Return to the Blog

Do the Right Thing.

Think About Other People.

A study of “SuperAgers” – those maintaining remarkably sharp memories into their 80s and 90s – reveals they have less brain shrinkage, plus a thicker cortex and anterior cingulate. Although it’s unclear if it’s cause or effect, they’re also more social, avoiding the isolation common among their peers. “When you get old, people are mainly interested in themselves. They talk about the doctor, what hurts,” says 92-year-old Edith Stern, a study participant. She goes on, “You are not so important that you just concentrate on yourself. You have to think about other people.”

5 Traits of Leaders.

Seems practical, this short list of good leadership traits:

1. Be a good listener. That usually means talking a little less, thinking before you speak and being fully present – you know, giving your undivided attention. Because what you hear and understand is quite possibly way more important than what you’ve got to say.

2. Do the right thing. There’s usually a quicker way and probably an easier way. There’s also an I-don’t-care-who-gets-in-my-way way. But there’s a right way, too. Ethical. Responsible. It’s the way that requires moral courage. And it’s the path. A leader does the right thing, simply because it’s right.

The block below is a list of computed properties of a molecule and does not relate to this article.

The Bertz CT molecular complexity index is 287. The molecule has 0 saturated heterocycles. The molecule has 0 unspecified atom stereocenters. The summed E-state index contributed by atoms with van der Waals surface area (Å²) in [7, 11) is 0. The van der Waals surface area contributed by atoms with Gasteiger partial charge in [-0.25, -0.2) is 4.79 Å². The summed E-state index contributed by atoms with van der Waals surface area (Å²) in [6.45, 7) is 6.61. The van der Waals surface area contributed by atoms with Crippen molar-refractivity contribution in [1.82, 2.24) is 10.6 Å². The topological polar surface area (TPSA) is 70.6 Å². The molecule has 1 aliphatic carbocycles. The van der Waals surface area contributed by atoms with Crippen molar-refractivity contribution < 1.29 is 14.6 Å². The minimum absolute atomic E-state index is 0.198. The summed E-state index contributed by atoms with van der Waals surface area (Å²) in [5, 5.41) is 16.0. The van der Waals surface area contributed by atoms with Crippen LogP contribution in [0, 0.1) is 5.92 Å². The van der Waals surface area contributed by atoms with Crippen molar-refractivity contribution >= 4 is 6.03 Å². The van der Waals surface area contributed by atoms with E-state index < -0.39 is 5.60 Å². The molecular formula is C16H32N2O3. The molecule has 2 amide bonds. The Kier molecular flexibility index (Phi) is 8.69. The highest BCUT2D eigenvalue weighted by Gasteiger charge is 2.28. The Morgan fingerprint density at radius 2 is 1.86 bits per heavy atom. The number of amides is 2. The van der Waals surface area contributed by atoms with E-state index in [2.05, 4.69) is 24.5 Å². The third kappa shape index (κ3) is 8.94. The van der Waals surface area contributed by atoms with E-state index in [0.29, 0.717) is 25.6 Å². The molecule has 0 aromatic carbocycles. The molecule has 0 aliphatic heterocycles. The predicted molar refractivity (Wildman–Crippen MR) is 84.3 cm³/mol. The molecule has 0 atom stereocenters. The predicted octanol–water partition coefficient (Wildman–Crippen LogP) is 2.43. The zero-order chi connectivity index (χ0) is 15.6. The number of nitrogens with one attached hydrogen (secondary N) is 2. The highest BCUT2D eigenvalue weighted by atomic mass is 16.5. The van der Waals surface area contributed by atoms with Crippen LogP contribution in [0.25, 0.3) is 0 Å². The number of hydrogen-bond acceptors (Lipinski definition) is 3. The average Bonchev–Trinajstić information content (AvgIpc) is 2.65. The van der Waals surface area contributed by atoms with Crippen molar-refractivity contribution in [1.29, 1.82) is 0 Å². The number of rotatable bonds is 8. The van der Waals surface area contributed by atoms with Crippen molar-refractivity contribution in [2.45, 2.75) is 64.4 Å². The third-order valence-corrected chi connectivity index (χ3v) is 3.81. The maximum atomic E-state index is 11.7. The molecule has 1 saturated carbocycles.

3. Ask better questions. Anybody with a big enough stick will find answers. But when you really want to get somewhere, you search for insight. That’s the we’re-in-this-together-and-I-want-your-input approach. And naturally, when you ask others for their perspectives, it’s pretty clear to them that you care.

4. Offer support. You serve them. Not them, you. So build bridges and knock down barriers to help them do and be their best.

5. Relinquish control. Let go. Empowerment means the other guy can do it. And will.

The Cats Win.

He fed stray cats and went to jail for 9 days. Turns out it’s against the law to feed stray cats in Gainesville, Texas, but this 76-year-old fed them anyway, then refused to pay the $900 fine. Albeit less hungry, the cats to this day remain indifferent. Because, uhhh, they’re cats.

Join the convo:

Your email address will not be published. Required fields are marked *


*